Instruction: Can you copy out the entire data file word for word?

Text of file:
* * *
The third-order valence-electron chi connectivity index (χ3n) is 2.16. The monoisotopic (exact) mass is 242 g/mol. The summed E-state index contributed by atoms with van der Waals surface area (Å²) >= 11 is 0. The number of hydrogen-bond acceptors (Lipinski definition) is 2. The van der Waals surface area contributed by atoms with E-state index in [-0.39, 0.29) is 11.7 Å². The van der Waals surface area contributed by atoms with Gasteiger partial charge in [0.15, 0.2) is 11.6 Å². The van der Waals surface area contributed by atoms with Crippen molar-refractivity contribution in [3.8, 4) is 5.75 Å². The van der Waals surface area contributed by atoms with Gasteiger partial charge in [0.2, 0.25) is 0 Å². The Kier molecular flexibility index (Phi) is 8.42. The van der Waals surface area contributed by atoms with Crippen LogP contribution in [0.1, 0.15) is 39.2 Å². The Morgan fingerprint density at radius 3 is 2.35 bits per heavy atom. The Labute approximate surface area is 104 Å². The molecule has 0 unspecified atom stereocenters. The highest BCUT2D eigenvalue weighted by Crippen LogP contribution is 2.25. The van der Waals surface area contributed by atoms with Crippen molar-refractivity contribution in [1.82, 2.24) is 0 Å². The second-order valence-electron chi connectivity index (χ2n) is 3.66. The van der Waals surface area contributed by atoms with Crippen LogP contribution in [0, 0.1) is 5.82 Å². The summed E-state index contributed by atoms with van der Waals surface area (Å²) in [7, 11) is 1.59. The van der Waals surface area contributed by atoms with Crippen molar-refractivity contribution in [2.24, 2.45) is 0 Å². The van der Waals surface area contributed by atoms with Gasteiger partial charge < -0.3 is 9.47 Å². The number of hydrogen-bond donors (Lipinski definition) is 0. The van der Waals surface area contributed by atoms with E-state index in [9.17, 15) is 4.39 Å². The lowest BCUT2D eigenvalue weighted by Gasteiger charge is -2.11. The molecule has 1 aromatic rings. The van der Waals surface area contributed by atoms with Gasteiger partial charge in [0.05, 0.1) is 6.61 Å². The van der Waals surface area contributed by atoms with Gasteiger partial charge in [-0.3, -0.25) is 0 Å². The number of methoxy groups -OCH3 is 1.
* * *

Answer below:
The third-order valence-electron chi connectivity index (χ3n) is 2.16. The monoisotopic (exact) mass is 242 g/mol. The summed E-state index contributed by atoms with van der Waals surface area (Å²) >= 11 is 0. The number of hydrogen-bond acceptors (Lipinski definition) is 2. The van der Waals surface area contributed by atoms with E-state index in [-0.39, 0.29) is 11.7 Å². The van der Waals surface area contributed by atoms with Gasteiger partial charge in [0.15, 0.2) is 11.6 Å². The van der Waals surface area contributed by atoms with Crippen molar-refractivity contribution in [3.8, 4) is 5.75 Å². The van der Waals surface area contributed by atoms with Gasteiger partial charge in [0.2, 0.25) is 0 Å². The Kier molecular flexibility index (Phi) is 8.42. The van der Waals surface area contributed by atoms with Crippen LogP contribution in [0.1, 0.15) is 39.2 Å². The Morgan fingerprint density at radius 3 is 2.35 bits per heavy atom. The Labute approximate surface area is 104 Å². The molecule has 0 unspecified atom stereocenters. The highest BCUT2D eigenvalue weighted by Crippen LogP contribution is 2.25. The van der Waals surface area contributed by atoms with Crippen molar-refractivity contribution in [1.82, 2.24) is 0 Å². The second-order valence-electron chi connectivity index (χ2n) is 3.66. The van der Waals surface area contributed by atoms with Crippen LogP contribution in [0, 0.1) is 5.82 Å². The summed E-state index contributed by atoms with van der Waals surface area (Å²) in [7, 11) is 1.59. The van der Waals surface area contributed by atoms with Crippen molar-refractivity contribution in [2.24, 2.45) is 0 Å². The van der Waals surface area contributed by atoms with Gasteiger partial charge < -0.3 is 9.47 Å². The number of hydrogen-bond donors (Lipinski definition) is 0. The van der Waals surface area contributed by atoms with E-state index in [9.17, 15) is 4.39 Å². The lowest BCUT2D eigenvalue weighted by Gasteiger charge is -2.11. The molecule has 1 aromatic rings. The van der Waals surface area contributed by atoms with Gasteiger partial charge in [0.05, 0.1) is 6.61 Å². The van der Waals surface area contributed by atoms with Gasteiger partial charge in [-0.3, -0.25) is 0 Å². The number of methoxy groups -OCH3 is 1.